‘The curse has come upon me’, cried

The Lady of Shalott.


Tennyson was such a horny old goat!

There is a world weariness, a wistful, troubled melancholy about Waterhouse.  His images capture with painterly symbolism the complex aesthetic of  emotional narrative with an intensity few can match. Even the innocence of Wildflowers (1902), evinces the wind of change that is about to sweep the bright young girl away into a darker sensuality and passion.  The same feelings are evoked in Psyche Opening the Golden Box (1903).   

But other images express a more disingenuous look of lust, a need to possess and exploit, a dangerous narcissistic love that has the power to destroy men. The Naiad (1893), who emerges from the stream upon the sleeping youth knows what she wants, the sex appeal, the power.  La Belle Dame Sans Merci (1893) kneels naked and vulnerable by her palely loitering knight, but she has bent him to her gaze, wound her hair around his neck.  He is lost!      


I met a lady in the meads

Full beautiful – a fairy’s child,

Her hair was long, her foot was light

And her eyes were wild.

John Keats (1820)


That same look is there in his depiction of Hylas and the Nymphs (1896).  Look at the confident unblinking hypnotic stare off the lead nymph, as she gently pulls at Hylas arm to unbalance him and draw him into the water.  Look at the dark intensity of her sister’s eyes.  Do we feel joy for Hylas in his bliss?  No. There is something disturbing, almost alien, in those looks.  Hylas will surely drown in their embrace.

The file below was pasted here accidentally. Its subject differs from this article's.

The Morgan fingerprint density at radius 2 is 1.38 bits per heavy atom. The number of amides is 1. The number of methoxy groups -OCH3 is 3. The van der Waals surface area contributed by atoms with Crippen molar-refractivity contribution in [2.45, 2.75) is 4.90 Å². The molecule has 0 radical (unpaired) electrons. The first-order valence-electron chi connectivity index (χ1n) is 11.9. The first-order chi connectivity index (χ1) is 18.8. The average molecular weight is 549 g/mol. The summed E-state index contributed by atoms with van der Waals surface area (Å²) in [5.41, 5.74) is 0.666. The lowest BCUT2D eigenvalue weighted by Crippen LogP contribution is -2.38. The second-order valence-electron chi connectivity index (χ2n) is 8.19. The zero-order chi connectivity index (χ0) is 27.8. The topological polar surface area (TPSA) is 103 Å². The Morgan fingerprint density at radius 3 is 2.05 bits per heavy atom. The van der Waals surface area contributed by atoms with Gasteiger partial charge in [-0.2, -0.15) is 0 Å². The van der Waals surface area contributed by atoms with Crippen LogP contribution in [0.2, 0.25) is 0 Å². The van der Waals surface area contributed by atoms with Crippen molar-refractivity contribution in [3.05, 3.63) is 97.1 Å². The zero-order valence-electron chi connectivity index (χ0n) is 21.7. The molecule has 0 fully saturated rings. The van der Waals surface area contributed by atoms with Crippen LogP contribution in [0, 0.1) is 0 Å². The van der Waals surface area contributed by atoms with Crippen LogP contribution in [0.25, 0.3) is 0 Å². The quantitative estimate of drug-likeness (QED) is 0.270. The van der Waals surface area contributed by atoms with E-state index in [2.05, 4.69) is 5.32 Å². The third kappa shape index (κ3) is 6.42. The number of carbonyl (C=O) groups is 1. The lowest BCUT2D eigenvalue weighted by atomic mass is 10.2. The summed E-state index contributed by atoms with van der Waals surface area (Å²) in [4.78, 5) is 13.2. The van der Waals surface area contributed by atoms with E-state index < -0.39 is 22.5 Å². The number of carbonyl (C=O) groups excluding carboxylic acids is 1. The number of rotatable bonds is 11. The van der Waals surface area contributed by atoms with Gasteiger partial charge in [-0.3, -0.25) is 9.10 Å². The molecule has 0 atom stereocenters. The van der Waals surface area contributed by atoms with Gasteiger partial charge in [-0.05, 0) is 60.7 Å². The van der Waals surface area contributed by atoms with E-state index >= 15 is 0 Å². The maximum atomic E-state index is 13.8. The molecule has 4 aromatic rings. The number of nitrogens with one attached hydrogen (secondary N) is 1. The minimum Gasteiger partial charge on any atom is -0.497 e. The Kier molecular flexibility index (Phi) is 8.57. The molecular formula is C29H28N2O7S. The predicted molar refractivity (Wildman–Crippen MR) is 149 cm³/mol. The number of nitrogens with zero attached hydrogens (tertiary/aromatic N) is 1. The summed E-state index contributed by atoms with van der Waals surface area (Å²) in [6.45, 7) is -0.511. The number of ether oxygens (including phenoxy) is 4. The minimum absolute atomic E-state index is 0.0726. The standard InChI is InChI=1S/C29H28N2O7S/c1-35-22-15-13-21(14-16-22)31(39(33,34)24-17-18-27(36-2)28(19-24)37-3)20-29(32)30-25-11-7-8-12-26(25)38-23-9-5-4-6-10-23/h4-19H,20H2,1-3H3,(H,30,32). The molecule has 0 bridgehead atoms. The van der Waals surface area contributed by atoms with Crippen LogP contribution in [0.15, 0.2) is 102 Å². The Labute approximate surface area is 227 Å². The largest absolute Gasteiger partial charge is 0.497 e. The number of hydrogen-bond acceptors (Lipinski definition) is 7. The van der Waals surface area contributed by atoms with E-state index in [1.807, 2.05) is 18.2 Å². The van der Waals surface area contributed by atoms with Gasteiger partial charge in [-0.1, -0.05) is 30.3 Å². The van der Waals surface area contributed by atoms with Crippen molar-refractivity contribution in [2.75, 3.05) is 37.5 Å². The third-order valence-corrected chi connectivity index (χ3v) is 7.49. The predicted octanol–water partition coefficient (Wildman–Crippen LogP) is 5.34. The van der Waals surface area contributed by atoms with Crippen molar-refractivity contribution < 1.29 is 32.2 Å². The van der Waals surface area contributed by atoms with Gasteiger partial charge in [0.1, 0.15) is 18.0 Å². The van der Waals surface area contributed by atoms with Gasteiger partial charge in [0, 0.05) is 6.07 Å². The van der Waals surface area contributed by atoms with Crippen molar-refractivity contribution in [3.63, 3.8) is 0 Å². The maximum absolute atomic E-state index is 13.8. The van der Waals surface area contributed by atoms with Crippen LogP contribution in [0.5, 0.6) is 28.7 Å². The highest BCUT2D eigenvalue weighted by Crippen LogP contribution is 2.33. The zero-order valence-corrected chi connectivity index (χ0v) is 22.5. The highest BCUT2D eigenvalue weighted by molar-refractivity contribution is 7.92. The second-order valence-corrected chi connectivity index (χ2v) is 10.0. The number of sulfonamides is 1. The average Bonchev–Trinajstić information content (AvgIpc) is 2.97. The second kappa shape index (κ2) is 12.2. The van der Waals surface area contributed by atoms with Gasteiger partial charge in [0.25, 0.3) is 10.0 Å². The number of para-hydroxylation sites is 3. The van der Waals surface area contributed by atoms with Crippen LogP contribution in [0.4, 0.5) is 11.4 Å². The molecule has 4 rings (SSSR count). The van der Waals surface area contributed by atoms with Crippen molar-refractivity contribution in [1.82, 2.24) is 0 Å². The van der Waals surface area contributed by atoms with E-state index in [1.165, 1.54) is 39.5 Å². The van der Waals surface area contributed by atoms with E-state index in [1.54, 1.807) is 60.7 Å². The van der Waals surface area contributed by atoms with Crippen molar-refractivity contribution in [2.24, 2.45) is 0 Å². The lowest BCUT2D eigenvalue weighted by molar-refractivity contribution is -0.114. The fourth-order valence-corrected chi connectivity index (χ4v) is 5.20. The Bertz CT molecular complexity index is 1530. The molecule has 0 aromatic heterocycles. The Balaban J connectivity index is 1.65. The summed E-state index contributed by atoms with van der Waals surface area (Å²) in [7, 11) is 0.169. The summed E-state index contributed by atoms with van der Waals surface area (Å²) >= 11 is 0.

Other paintings take the theme of la femme fatale, the ruthless sex goddess, a stage further.  Lycius, encased in armour, gazes down into the imploring eyes of Lamia (1905), her snake skin wrapped around her, who sucks the blood of those she seduces in vengeance for her betrayal. There is no fury like that of a woman scorned.  And regard the deep evil green composition of Circe Individiosa (1892), who, enraged by the refusal of the sea deity, Glaucus to desert his beloved Scylla, poisons the sea in revenge. ‘If I can’t have him, then nobody else will’.  The look is ruthless, cold and lethal.  And here’s the sorceress, Circe (1891) again, clad in a transparent grey-blue diaphanous gown, fragile and vulnerable, but with a hauteur that brooks no resistance as she holds aloft both her wand and the cup that will subdue Ulysses.